Why We’re Falling Short of the UN Sustainable Development Goals

Written by The Recap Team

3 min read

The United Nations Sustainable Development Goals are an assessment of the world’s most urgent needs as proclaimed by the United Nations member states. The goals highlight issues that require our attention by 2030. Currently, there is a funding gap of $2.5 trillion which will make it difficult to meet these goals by 2030.

Investing sustainably can improve the likelihood of reaching the UN Sustainable Development Goals

Here’s how. 

First, what are the United Nations Sustainable Development Goals?

In 2015, every UN Member State adopted the “2030 Agenda for Sustainable Development” as a blueprint for expanding peace and prosperity for people and the planet. The 17 Sustainable Development Goals (SDGs) with 169 targets to hit by 2030 are the core of the Agenda. These priorities balance the economic, social, and ecological dimensions of sustainable development.

For the first time ever, these goals are putting the fight against global poverty and the need for sustainable development on the same agenda.

The 17 SDGs in the 2030 plan cover the world’s most pressing issues including improving access to quality education, promoting gender equality, preserving oceans and forests and providing renewable energy solutions.

The UN Member States can do a lot, but the rest of us can help accelerate the pace of these improvements.

Where did the SDGs come from?

The SDGs were born at the United Nations Conference on Sustainable Development in 2012. The objective of the conference was to produce a set of universal goals to directly address urgent environmental, political, and economic challenges.

The SDGs came out of the Millennium Development Goals (MDGs), which started a “global effort in 2000 to tackle the indignity of poverty.”

According to the UN for 15 years, the MDGs drove progress in numerous issues “reducing income poverty, providing much-needed access to clean water and sanitation, driving down child mortality, and drastically improving global maternal health.” 

So what can the SDGs do now?

Since 2012, the SDGs have been gaining traction around the world.  Companies (both large and small) are actively aligning their public policies, business models, and supply chains behind the 2030 Agenda.

The UN SDGs have made global priorities clear and helped people work toward these common goals. By clearly stating the goals, it’s given the international community a common language to speak about these issues and a framework to structure their respective sustainability goals.

The goals have also fostered creativity in the business world. Innovative companies are developing new financial instruments, such as the first SDG-linked bond by Italian Gas and Electric giant Enel to start working toward SDGs 7 and 13.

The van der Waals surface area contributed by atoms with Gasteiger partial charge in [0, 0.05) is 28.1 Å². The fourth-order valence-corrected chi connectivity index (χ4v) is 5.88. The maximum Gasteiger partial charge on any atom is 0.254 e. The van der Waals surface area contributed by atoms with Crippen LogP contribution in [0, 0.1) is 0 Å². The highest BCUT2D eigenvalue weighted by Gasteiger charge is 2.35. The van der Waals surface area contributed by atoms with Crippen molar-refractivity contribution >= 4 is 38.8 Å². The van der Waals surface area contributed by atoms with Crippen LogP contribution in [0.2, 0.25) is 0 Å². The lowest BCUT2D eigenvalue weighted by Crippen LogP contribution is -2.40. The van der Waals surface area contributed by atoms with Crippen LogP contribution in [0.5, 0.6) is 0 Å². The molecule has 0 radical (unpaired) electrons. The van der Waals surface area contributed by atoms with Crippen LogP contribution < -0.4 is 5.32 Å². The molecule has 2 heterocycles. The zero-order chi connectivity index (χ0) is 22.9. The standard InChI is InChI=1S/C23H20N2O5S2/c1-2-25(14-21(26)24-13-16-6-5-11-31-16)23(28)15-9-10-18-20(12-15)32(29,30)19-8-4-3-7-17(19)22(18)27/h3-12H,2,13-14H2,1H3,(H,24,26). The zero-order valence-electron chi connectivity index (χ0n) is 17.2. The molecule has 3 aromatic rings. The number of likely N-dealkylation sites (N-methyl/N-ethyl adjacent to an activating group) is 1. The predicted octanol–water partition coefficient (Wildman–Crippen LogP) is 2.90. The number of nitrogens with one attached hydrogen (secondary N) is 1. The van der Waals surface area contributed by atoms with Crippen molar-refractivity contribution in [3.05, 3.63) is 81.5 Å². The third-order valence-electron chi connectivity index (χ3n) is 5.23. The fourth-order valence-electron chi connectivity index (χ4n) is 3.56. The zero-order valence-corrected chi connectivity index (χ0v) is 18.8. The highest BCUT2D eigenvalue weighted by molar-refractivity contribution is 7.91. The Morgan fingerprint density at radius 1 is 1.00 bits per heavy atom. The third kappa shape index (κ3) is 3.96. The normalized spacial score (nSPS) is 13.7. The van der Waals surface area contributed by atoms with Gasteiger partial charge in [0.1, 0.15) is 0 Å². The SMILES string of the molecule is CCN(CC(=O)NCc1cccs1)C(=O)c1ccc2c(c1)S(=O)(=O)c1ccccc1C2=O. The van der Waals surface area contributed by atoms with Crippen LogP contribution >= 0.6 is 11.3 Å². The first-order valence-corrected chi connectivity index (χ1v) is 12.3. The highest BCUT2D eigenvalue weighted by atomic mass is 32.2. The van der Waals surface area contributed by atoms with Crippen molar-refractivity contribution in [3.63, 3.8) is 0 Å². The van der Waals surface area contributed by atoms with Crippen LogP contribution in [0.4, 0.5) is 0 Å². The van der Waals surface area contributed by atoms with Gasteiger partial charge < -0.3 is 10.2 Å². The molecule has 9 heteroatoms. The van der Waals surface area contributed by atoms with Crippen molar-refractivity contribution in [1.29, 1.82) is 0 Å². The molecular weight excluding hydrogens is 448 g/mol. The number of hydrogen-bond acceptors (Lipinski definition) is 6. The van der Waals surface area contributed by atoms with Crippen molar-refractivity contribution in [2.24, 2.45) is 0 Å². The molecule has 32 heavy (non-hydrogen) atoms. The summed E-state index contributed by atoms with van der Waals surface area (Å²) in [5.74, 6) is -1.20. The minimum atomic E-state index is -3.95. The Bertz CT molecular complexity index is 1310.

The Bad

Right now, there’s a major funding gap. The harsh reality is that we are still falling short for the money needed to reach the ESGs by the target date in 2030. To reach the 17 UN SDGs in time the global economy needs to reallocate $2.5 trillion towards achieving these 17 goals. 

Additionally, there is some confusion around the best ways to apply them. The UN SDGs are often cited as a great framework but too detailed and cumbersome to implement (let alone understand).  There is urgency in achieving the Goals by the UN deadline of 2030 -with good reason: the latest IPCC report on climate change requires climate action by 2030 before global warming is irreversible. Ambitious climate action is needed, and demands we stop waffling over challenges and pick up the pace of change.

In 2019 (4 years after the inception of the SDGs) only 48% of CEOs are implementing sustainability into their operations.

Further, poverty is not being reduced fast enough, global hunger has risen for the 3rd year in a row, and no country is on track to achieve the gender equality goal.  

The Silver Lining 

There is still a path to achieving the SDGs. Currently, 71% of CEOs believe that—with increased commitment and action—business can play a critical role in contributing to the SDGs. 

There is still time to get on track. As investors, we can use our dollars to spur CEOs (and other leaders) into action.   

Investing wisely and sustainably can help change the mindsets and behaviors of business leaders and governments. 

By showing them how serious we are about changing our patterns of consumption and production (right down to our investment choices) we can start paving the way for more change. 

And, most importantly, by investing sustainably, we are starting to direct more capital to companies that are furthering the SDG goals.

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